Skip to contentUnited States Department of Transportation - Federal Highway Administration FHWA Home
Research Home
Report
This report is an archived publication and may contain dated technical, contact, and link information
Publication Number: FHWA-HRT-06-130
Date: April 2007

Pedestrian and Bicyclist Intersection Safety Indices

User Guide

PDF Version (3 MB)

PDF files can be viewed with the Acrobat® Reader®

 

CHAPTER 2. DEVELOPMENT

The Federal Highway Administration (FHWA) developed Ped ISI and Bike ISI on the basis of two measures—safety ratings (expert opinion of the safety of sites) and observed behaviors (observed interactions between pedestrians and motorists or bicyclists and motorists). These different measures provided a multifaceted approach to determining the relative safety of a pedestrian crossing or bicycle approach leg.

The research studied 68 pedestrian crossings at signalized and unsignalized intersections in Miami, FL, Philadelphia, PA, and San Jose, CA and 67 bicycle approaches at signalized and unsignalized intersections in Eugene, OR, Gainesville, FL, Philadelphia, PA, and Portland, OR. The results of the study were used to develop Ped ISI and Bike ISI.

Safety Measure: Ratings

Experts in pedestrian and bicyclist issues viewed videos of the pedestrian crossings and bicycle approaches and rated the sites according to their perceived level of safety for a pedestrian or bicyclist. The researchers created a survey instrument designed to provide evaluators enough information about the sites to develop safety ratings. The survey presented an illustration and a video clip for each site. Evaluators were asked to view each illustration and video as if they were pedestrians crossing at the crosswalk (Figure 1 and Figure 2) or bicyclists approaching the intersection (Figure 3 and Figure 4).

 

Figure 1. Sample Illustration for Pedestrian Survey. The illustration shows the intersection of two roads, Allegheny and Aramingo. Allegheny runs north-south and Aramingo runs west-east. Allegheny is a four-lane road with bike lanes in both directions and parallel onstreet parking on both sides of the street. Aramingo is a two-lane road with bike lanes in both directions and parallel onstreet parking on both sides of the street.

Figure 1. Sample illustration for pedestrian survey.

 

Figure 2. Sample Video Clip for Pedestrian Survey. There are two cameras positioned along the sidewalk parallel to Allegheny that capture the north-south crosswalk on the west side of the intersection. Camera 1 is on the west side of Allegheny, several yards north of the intersection. Camera 2 is on the west side of Allegheny, several yards south of the intersection. The video clip shows the views from both cameras.

Figure 2. Sample video clip for pedestrian survey.

 

Figure 3. Illustration for Bicyclist Survey. The illustration shows the intersection of two roads, Main Street and Cotton Street. Cotton Street runs north-south and Main Street runs west-east. Cotton Street is a two-lane road with parallel onstreet parking on the west side of the street north of the intersection and a loading zone on the west side of the street south of the intersection. Main Street is a two-lane road with parallel onstreet parking on both sides of the road.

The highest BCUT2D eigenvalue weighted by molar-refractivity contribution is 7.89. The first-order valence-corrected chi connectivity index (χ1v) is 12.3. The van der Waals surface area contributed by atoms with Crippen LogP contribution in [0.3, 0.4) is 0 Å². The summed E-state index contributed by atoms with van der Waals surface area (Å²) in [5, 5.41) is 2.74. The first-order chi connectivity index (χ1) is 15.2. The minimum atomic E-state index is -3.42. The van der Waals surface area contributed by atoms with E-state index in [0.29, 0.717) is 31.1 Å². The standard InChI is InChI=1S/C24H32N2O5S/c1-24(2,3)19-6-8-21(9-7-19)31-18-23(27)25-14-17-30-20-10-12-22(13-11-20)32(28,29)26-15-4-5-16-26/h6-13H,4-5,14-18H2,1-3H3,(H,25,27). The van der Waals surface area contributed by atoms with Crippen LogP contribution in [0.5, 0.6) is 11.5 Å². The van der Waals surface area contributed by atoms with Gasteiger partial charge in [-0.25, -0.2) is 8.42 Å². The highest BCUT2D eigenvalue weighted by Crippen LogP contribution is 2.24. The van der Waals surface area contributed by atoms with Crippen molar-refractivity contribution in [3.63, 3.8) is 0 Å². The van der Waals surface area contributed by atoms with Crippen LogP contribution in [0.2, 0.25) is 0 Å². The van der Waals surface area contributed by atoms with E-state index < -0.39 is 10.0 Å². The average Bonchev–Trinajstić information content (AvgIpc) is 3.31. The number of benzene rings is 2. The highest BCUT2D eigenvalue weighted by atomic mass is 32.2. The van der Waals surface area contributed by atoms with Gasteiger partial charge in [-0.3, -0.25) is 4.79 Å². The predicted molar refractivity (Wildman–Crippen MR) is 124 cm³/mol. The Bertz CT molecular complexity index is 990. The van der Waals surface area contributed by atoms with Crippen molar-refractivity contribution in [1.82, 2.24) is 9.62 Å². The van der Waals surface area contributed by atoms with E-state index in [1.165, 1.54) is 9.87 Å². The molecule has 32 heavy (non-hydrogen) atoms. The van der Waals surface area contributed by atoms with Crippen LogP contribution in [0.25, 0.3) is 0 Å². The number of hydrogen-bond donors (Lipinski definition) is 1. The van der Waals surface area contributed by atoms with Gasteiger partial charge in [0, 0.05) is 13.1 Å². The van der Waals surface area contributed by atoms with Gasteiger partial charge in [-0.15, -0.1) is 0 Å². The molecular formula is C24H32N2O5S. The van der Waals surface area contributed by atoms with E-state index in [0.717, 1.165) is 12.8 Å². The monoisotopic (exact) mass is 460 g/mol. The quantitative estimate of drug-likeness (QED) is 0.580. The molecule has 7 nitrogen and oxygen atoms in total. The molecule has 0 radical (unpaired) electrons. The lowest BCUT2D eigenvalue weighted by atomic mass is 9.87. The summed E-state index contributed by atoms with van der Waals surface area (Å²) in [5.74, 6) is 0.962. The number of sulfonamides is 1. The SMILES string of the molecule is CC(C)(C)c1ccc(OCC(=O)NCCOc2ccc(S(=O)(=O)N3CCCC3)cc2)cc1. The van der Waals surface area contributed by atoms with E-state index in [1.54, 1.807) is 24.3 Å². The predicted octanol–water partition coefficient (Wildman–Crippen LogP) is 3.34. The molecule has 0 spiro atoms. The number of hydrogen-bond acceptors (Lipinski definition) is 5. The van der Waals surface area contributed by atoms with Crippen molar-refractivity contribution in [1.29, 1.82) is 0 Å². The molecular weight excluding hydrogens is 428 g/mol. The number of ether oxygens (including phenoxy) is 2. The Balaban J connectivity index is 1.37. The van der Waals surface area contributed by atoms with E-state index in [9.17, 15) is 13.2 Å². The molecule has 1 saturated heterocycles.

Figure 3. Sample illustration for bicycle survey.

 

Figure 4. Video Clip for Bicyclist Survey. Cameras were positioned at different places around the intersection in order to capture the movement of a bicycle into and out of the intersection. The video clip shows the views from these cameras.

Figure 4. Sample video clip for pedestrian survey.

The evaluators rated the sites on a scale of 1 to 6, according to their sense of safety and comfort. If the conditions were such that they felt very comfortable as pedestrians or bicyclists and highly likely to walk or ride at the site, they were instructed to give a rating of "1." If the conditions were such that they felt very uncomfortable as pedestrians or bicyclists and highly unlikely to walk or ride at the site, they were instructed to give a rating of "6." They also had the option of "not enough information" if they believed that they had insufficient information from the illustration and/or video to make an informed rating. Each evaluator in the pedestrian safety survey gave one rating per crosswalk. Each evaluator in the bicyclist safety survey gave one rating for each movement that a bicyclist could make at the intersection (e.g., through, left, and/or right).

Safety Measure: Observed Behaviors at Interactions

Researchers videotaped each site and watched later to record behaviors during interactions between pedestrians and motorists or bicyclists and motorists. Recorded behaviors included changes in speed or direction by a pedestrian, bicyclist, or motorist in response to the presence of another party. For example, researchers would record instances when a pedestrian stopped before or during a crossing because of an oncoming vehicle and when a right–turning motorist slowed or stopped to avoid a bicyclist. In total, researchers recorded 1,898 bicyclist–motorist interactions and 1,095 pedestrian–motorist interactions.

For more detail on the underlying research and model development, see the final research report entitled Pedestrian and Bicyclist Intersection Safety Indices: Final Report.(2)

FHWA-HRT-06-130

Previous | Table of Contents | Next

ResearchFHWA
FHWA
United States Department of Transportation - Federal Highway Administration